When switching to Wi-Fi (40 Mbps), the first artifacts appear as, with a few rare quality drops due to video compression. The mention “high packet loss” or “unstable connection” sometimes appears on the screen, but overall the latency is still very correct for many action-adventure titles.
With an Android phone and Wi-Fi (45 Mbps), the overall performance is excellent. The client is intuitive and convenient, with your library easily accessible, and the connection is fast. The games support Bluetooth gamepads and virtual sticks and buttons can be superimposed on the screen to manipulate your mobile directly. The switching from one customer to another is done very naturally. In the middle of the game on your smartphone, if you launch GeForce Now on your PC and then select the same game, you’ll be back in action in seconds. It’s convenient, and it works well.
With an erratic 4G connection (8 Mbps), nothing can be done about it: you’re wading through a muddy mess of pixels, with incessant jerks. But a warning had discouraged us from doing so, after the connection test, and Nvidia did not commit to supporting such low speeds.
Nvidia’s cloud gaming has excited us with its excellent performance, its three months free, its wide open catalogue and its aggressive pricing. The launch of GeForce Now is therefore not rushed and builds on a solid tofoundation, especially since it offers users a great deal of freedom by letting them directly access most of the games they have already paid for. And of course, if you’re interested in a new title, you can add it to your library and use the Steam or Epic Game Store browser to purchase it.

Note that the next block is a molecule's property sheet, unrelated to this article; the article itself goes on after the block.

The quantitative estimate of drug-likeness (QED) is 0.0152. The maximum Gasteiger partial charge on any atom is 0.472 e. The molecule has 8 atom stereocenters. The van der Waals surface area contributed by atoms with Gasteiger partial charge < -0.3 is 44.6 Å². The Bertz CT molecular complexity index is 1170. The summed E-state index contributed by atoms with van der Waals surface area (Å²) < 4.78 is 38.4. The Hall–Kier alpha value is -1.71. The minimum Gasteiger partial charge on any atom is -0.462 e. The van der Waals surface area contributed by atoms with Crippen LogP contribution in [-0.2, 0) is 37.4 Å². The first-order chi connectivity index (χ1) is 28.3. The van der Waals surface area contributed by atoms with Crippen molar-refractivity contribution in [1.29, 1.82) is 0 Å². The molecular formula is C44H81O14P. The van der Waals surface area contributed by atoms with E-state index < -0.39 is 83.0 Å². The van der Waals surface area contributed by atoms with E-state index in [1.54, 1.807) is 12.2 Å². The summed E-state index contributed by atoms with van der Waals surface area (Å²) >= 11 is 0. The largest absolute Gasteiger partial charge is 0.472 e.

So obviously, to get the best experience possible, you will need a seriousinternet connection. But the long beta phase seems to have allowed Nvidia’s engineers to run in the first elements of QoS, in order to to dynamically adapt therendering. This is the sinews of the war, Shadow has notably invested a lot in R&D to refine the service at this level. Nevertheless, the French nugget has decided to postpone the Ultra (€29.99 per month) and Infinite (€49.99 per month) offers it promised us a few weeks ago. Respectively equipped with an RTX 2080 and a Titan RTX, they let appear a 4K rendering with ray-tracing for a complete PC. Now we’ll have to wait until 2021.
In order to continue to convince, GeForce Now will need to demonstrate stability once a serious user base is reached. Some drawbacks remain, such as the incompatibility of some titles, the first steps a little tedious to launch a game or the limit of one hour of session for the free formula. But with a premium account that you can try free for three months, without obligation, you would be wrong not to satisfy your curiosity.
✅ General performance
✅ 90-day, no-obligation evaluation period
✅ The existence of a free package
✅ The wide and open catalogue
✅ The RTX on the paid offer
✅ Multiple customers, with a quick hot switch
WE DO NOT LOVE
❌ The queue, on the free offer
❌ The session limited to one hour, on the free offer
❌ First steps a bit tedious to authenticate with each platform
❌ Compatibility is not immediate with all titles